A direct answer to this diverse problem is not possible; however, one solution could consist of keeping Greece in the Eurozone and regulating the government more closely to hinder corruption in the country. However, it would also cost Europe millions to run the country in a stricter manner. This solution would still include the help packages, and would also require the help from surrounding countries to keep a closer watch on the tax evaders to limit their corruption in the system. This solution contains risks as it is not guaranteed to work, and the possibility of a bankruptcy still remains.

The second and more effective solution would be for Greece to exit the Eurozone. Greece has considered this solution, but many experts have warned of the many consequences. Experts warned that if Greece dropped the Euro, the new Greek domestic currency will lose as much as 50 percent of its value against the Euro. If Greece were to exit the Eurozone, it could lead to the country’s bankruptcy. However, if Greece stays within the Eurozone, there is still no guarantee that a bankruptcy can be avoided. Therefore, if Greece exits the Eurozone, the Euro will not be jeopardized; but if Greece stays within the Eurozone, its bankruptcy may cause a total financial crash within the Eurozone and possibly precipitate a worldwide financial crisis.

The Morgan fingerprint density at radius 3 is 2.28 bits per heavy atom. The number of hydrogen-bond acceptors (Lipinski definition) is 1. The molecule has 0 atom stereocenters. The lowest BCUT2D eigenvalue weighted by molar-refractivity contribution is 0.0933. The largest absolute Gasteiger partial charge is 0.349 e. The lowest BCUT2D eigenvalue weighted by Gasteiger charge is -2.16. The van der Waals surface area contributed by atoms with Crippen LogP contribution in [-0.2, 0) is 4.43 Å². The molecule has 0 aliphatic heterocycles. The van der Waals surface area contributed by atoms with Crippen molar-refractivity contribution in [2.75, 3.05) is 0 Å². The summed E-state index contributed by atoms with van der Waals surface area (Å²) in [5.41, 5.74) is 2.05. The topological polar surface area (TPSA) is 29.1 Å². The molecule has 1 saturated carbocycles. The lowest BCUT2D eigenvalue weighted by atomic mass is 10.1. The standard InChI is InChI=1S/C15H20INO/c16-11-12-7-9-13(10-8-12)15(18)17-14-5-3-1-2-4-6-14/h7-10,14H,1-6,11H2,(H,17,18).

Summary

Due to Greece’s unstructured government and the associated corruption and tax evasion, debt has risen to unimaginable levels. Pressure is now on Europe to save Greece and the highly valued Euro currency. In order to prevent a financial crisis in Europe, Greece’s government must either be closely regulated or Greece must exit from the Eurozone.

Greece’s exit from the Eurozone would lead to the relief of the many European countries within the zone. All in all, when considering that Greece used corrupt methods to enter into the Eurozone, financially stable countries within Europe should not be responsible for Greece’s financial debt. Therefore, I believe it would be in the best interest of the European financial market if Greece were to exit the Eurozone.

Written by: Jacqueline March

On the Financial Crisis of Greece by Lee Joo Hang @하나고등학교

Lee Joo Hang gives a speech on the financial crisis of Greece and explains the background for the problem in Mr. Lim’s class

A classic moment when England captain David Beckham scores with a sensational 30-yard free kick, three minutes into injury-time. Because Germany only drew with Finland, the goal means England automatically qualified for the2002 World Cup finals.